Gray Tuttle

Leila Hadley Luce Associate Professor of Modern Tibetan Studies, Department of East Asian Languages and Cultures

Modern Tibetan history; Manchu Qing Empire frontiers; role of Tibetan Buddhism in Sino-Tibetan relations

Professor Tuttle, in his Tibetan Buddhists in the Making of Modern China (ColumbiaUniversity Press, 2005), examines thefailure of nationalism and race-basedideology to maintain the Tibetan territoryof the former Qing empire as integral tothe Chinese nation-state. He discussesthe critical role of pan-Asian Buddhismin Chinese efforts to hold onto Tibetanregions (one quarter of China’s currentterritory).

His current research project, for a book tentatively entitled “Amdo (Qinghai/Gansu): Middle Ground between Lhasaand Beijing,” focuses on Tibetan Buddhist institutional growth from the seventeenth to the twentieth century and how economic growth in the Sino-Tibetan borderlands fueled expansion and renewal of these institutions into the contemporary period. Other long-term writing projects include co-editing Sources of Tibetan Tradition for the series Introduction to Asian Civilizations and The Tibetan History Reader (both with Columbia University Press, forthcoming).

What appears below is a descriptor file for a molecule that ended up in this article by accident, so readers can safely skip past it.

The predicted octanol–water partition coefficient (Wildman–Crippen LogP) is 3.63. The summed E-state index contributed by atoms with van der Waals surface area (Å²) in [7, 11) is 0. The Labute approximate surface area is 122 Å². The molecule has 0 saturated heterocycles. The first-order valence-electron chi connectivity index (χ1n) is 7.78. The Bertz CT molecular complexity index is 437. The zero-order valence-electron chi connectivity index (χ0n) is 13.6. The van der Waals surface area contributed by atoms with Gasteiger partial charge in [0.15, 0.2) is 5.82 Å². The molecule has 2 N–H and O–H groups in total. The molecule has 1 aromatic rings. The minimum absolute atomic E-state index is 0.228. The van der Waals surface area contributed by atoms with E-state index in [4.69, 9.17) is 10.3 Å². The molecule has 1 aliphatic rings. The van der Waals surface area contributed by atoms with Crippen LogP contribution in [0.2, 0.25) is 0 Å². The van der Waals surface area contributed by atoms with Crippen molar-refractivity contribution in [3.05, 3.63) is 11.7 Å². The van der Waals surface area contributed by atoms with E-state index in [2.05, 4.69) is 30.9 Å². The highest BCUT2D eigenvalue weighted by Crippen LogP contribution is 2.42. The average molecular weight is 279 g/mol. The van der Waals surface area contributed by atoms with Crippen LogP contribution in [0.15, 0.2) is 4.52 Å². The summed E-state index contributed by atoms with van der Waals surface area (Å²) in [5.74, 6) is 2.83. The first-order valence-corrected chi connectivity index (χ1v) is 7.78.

Professor Tuttle teaches courses on modern Tibetan history, the history of Chinese and Tibetan Buddhist relations, nationalist historiography in East Asia, and Tibetan civilization.
He received his AB from Princeton, his MA in regional studies (East Asian), and his PhD in inner Asian and Altaic studies from Harvard. He joined the Columbia faculty in 2005.

For more information (CV, publication links, etc.), click here.



Charles K. Armstrong